Types of Climate Regions

by Sarah Cairoli
Earth's climates are often categorized into five main groups.

Earth's climates are often categorized into five main groups.

Nick White/Photodisc/Getty Images

Climate regions are classified in three ways, according to the University of Wisconsin. Empirical classification systems are based on observable climate characteristics, such as temperature and precipitation. Genetic classification systems are based on the causes of climate, such as pressure systems, air masses and solar radiation. Scientists, however, do not have a complete understanding of what causes climatic differences. Researchers developed applied classification systems in response to particular climate problems. One of the most commonly used climate classification systems is the Koppen system, which classifies climates into five major types: tropical, dry, warm temperate, subarctic and polar. Average temperature and precipitation determine the classifications within the Koppen system.

Tropical

Tropical climates are concentrated around the equator, rarely reaching beyond 25 degrees of latitude. In these areas, average temperatures always exceed 18 degrees Celsius and rainfall exceeds 1,500 millimeters (59 inches). Localized conditions, such as altitude, can affect a region’s climate. The Koppen classification system uses subcategories to account for these minor differences. Tropical climates can be categorized as wet, monsoon, or wet and dry. Indonesia, for example, has a tropical climate.

Dry

A climate is categorized as dry if precipitation is exceeded by transpiration and potential evaporation. This climate is typically found between 20 and 35 degrees north and south of the equator. Northern Africa has a dry climate. Dry climates include deserts, which cover 12 percent of the land on Earth, and grasslands, which cover 14 percent of the land on Earth.

Warm Temperate

Warm temperate climates have warm summers and mild winters. These regions are typically located between 30 and 50 degrees of latitude on the borders of most continents. The southeastern United States has a warm temperate climate. Thunderstorms occur often during the summer months in this climate. Most moisture during the winter months is the result of midlatitude cyclones.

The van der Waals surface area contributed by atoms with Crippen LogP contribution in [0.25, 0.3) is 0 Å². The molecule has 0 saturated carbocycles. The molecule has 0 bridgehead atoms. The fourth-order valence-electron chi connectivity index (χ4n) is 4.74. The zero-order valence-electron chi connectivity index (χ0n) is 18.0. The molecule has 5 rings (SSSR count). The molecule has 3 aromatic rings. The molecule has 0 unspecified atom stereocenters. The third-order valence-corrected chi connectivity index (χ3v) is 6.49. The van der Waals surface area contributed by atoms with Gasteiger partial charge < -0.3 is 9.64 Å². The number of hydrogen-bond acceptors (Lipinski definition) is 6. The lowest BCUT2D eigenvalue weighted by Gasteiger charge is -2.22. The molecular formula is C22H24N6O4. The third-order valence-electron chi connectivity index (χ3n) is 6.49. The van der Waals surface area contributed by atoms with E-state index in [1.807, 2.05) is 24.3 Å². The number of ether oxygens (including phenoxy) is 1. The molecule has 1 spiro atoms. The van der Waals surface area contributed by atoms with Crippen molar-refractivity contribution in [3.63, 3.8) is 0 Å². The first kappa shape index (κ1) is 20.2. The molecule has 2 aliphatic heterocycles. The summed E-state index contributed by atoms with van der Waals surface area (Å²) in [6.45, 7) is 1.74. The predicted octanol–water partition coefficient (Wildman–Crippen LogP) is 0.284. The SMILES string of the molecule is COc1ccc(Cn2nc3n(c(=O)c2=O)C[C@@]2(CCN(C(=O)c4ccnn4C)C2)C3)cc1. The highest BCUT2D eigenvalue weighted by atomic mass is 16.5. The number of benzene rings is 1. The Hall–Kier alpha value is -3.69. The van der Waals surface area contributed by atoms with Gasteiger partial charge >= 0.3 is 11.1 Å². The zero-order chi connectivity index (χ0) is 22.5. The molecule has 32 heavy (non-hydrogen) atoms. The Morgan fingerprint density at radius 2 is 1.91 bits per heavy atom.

Subarctic

Regions that have subarctic climates are closer to the poles than regions with warm temperate climates. Russia has a subarctic climate. Summers in these regions can be warm but are typically cool. Average temperatures for the warmest month of the year are over 10 degrees Celsius. Winters in subarctic climates are cold, with an average temperature in the coldest month of less than minus 3 degrees Celsius. Snowstorms and strong winds are typical during the winter in this climate.

Polar

Polar climates are cold all year. The temperature rarely rises above 10 degrees Celsius. Greenland and Antarctica have polar climates. This climate is also found on the northern coasts of Europe, Asia, and North America. In some regions, the soil is permanently frozen; this is known as permafrost. In other areas, the land is permanently covered in ice and snow. Climate conditions affect the wildlife and vegetation that can be found in a particular region. Mosses, lichen and small, woody shrubs dominate polar climates.

About the Author

Sarah Cairoli began her writing career in 2002, as a reporter for the "High Country Independent Press" in Belgrade, Mont. She then spent two years writing and editing for an online publishing company, and earned her master's degree in English from Northern Arizona University. Cairoli also writes for "Bozeman Magazine."

Photo Credits

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